Dogwood tree facts
Botanical Name: Cornus florida
Common Name(s): Flowering Dogwood, Dogwood
Height: 20 to 30 feet
Bloom Time: Early spring
Soil Conditions: Wet, moist, or dry soil conditions
Sun: Partial shade
Fact: There is a legend that the dogwood was chosen for Christ’s Cross.
Source: 100 years of Farm journal. Philadelphia: Countryside Press;, 1976. Print.
Fact: The best-known tree legend in America relating to the cross is the story of the symbolism of our native Eastern dogwood, one of the best-loved of flowering trees in parks and gardens.
Source: Easter garland: a vivid tapestry of customs, traditions, symbolism, folklore, history, legend, and story. Detroit: Omnigraphics, 1999. Print.
Introduction to dogwood trees
There are many varieties of dogwood tree, and all are grown in a similar manner. You can choose to grow your dogwood from a seed, seedling, or a juvenile tree started at a greenhouse or nursery. Learning how to grow a Dogwood tree properly is essential in sustaining its life.
Choosing a dogwood
Starting a dogwood tree from a seed is a complicated, time-consuming project for the beginner. The easiest way to start growing your dogwood is to buy a sapling from a local nursery. Look for a tree that has healthy leaves or buds whose root bulb has been wrapped in burlap or planted in a gallon bucket.
When to plant a dogwood tree
The dogwood tree is a woody plant from the Cornaceae family, best known for the stunning pink or white flowers that bloom in the late spring. These trees make a great addition to any garden; however, caring for them can be challenging if not done properly. Several factors play into whether the dogwood will survive, with the most important being when you plant the dogwood tree.
Ideally, dogwood trees should only be purchased from a nursery rather than transplanting those that are growing in the wild. This is because dogwoods that are growing in a wooden area have a much lower survival rate than those that can be purchased. Plant diseases can also spread this way easily since you are taking a wild tree that hasn’t been bred to be disease resistant.
If you do choose to plant a dogwood from the wild, a small tree should be chosen, as they’re more likely to bounce back from the shock of a transplant. The tree should be dug up at the beginning of spring after the ground has thawed. The tree roots should be kept moist at all times, and the dogwood should be moved to it’s new location as quickly as possible. It’s also important to make sure the tree is facing the same direction as it was in the wild.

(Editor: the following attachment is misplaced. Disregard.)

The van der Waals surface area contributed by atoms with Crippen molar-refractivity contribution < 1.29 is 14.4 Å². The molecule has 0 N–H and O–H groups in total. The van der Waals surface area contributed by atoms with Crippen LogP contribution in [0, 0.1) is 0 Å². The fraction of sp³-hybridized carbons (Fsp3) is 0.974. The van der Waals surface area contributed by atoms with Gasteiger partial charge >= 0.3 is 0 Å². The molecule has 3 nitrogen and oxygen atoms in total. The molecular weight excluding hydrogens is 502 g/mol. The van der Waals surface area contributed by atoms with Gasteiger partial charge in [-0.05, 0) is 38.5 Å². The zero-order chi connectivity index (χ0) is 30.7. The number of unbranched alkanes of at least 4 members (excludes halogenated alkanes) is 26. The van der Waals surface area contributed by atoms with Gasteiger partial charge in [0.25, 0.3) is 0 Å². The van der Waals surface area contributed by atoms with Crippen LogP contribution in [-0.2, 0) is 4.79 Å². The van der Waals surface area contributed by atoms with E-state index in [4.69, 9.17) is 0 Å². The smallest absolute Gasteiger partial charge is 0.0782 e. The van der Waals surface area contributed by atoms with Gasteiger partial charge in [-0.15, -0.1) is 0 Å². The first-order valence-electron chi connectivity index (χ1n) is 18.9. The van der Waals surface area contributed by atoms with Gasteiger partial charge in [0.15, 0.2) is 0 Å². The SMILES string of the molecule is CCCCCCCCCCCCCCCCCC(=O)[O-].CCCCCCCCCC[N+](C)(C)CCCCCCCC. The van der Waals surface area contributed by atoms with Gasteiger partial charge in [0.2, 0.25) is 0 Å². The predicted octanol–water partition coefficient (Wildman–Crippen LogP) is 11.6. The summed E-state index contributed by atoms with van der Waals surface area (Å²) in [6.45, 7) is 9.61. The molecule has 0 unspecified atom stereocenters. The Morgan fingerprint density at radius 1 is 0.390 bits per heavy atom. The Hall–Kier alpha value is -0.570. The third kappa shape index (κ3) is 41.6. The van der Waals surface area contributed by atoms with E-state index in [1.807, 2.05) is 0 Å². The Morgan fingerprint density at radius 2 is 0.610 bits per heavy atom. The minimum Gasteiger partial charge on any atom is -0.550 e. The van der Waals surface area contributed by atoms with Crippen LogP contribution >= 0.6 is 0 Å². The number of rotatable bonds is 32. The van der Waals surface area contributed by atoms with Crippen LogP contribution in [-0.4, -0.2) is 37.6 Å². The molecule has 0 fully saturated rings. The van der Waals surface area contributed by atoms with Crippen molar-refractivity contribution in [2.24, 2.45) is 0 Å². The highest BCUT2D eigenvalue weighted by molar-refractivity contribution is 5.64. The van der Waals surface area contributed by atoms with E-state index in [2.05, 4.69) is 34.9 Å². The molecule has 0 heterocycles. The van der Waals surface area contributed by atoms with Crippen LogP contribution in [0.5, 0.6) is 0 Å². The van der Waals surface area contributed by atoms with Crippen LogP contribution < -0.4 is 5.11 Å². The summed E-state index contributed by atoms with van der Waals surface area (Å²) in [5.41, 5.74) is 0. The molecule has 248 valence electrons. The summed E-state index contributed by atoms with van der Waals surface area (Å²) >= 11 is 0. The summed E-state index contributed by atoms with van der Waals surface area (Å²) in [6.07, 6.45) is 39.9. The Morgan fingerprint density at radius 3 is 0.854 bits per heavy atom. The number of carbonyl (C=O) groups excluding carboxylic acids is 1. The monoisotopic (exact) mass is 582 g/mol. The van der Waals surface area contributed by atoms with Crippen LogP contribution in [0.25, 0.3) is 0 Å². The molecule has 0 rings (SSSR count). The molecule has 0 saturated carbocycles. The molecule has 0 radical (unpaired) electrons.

If you’re planting a dogwood tree from a nursery, you have more time to work with. The tree should still be purchased and planted within the spring; however, gardeners will have more time to wait for the proper weather. Just like transplanting a tree from the wild, the weather should be cool and crisp. The ground should be completely thawed from the previous season, but still moist. Dogwoods have very shallow roots systems, so the moist soil allows them to transplant without too much shock, which can kill the plant.
How to plant a dogwood tree
If you live in the southeast region of the United States and have admired the pink, red, or white flowers on the dogwood trees of your neighbors, you may be wondering how to plant a dogwood tree yourself. Although a dogwood tree does have to be properly planted to ensure the desired result, the instructions are straightforward enough to allow for your success.
Find the proper location
A partially shaded location makes the ideal spot to plant a dogwood tree. Once you have located such a place, dig a hole that is deep enough, so the bulb of the tree fits in it completely. When you have finished digging, the top of the tree’s bulb should lie even with the ground. You may fill the hole with soil after the dogwood tree bulb is firmly in place.
Additional steps in planting
Before completely filling the hole with soil, make sure it is set up to have enough drainage space. If it does not, it will overflow with water and your dogwood tree could quickly die. Also, spread mulch around the ground level of the tree and exercise caution not to get it too close to the roots.